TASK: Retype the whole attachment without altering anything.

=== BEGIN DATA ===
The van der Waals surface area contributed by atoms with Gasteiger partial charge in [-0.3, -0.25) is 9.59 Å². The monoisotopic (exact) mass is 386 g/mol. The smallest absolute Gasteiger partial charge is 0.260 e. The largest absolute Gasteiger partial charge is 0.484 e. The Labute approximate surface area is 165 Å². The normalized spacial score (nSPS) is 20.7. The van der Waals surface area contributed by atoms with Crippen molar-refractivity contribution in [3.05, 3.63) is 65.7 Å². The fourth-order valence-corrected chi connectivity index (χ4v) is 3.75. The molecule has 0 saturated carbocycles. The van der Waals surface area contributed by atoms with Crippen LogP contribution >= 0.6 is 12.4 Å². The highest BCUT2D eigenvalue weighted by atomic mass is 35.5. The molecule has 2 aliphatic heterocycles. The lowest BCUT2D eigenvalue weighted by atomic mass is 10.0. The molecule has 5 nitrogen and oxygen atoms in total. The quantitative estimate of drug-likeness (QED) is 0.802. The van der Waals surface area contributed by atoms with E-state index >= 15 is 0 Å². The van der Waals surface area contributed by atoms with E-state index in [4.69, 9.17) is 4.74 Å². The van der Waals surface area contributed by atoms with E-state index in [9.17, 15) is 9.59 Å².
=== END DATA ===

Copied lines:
The van der Waals surface area contributed by atoms with Gasteiger partial charge in [-0.3, -0.25) is 9.59 Å². The monoisotopic (exact) mass is 386 g/mol. The smallest absolute Gasteiger partial charge is 0.260 e. The largest absolute Gasteiger partial charge is 0.484 e. The Labute approximate surface area is 165 Å². The normalized spacial score (nSPS) is 20.7. The van der Waals surface area contributed by atoms with Crippen molar-refractivity contribution in [3.05, 3.63) is 65.7 Å². The fourth-order valence-corrected chi connectivity index (χ4v) is 3.75. The molecule has 0 saturated carbocycles. The van der Waals surface area contributed by atoms with Crippen LogP contribution >= 0.6 is 12.4 Å². The highest BCUT2D eigenvalue weighted by atomic mass is 35.5. The molecule has 2 aliphatic heterocycles. The lowest BCUT2D eigenvalue weighted by atomic mass is 10.0. The molecule has 5 nitrogen and oxygen atoms in total. The quantitative estimate of drug-likeness (QED) is 0.802. The van der Waals surface area contributed by atoms with E-state index >= 15 is 0 Å². The van der Waals surface area contributed by atoms with E-state index in [4.69, 9.17) is 4.74 Å². The van der Waals surface area contributed by atoms with E-state index in [9.17, 15) is 9.59 Å².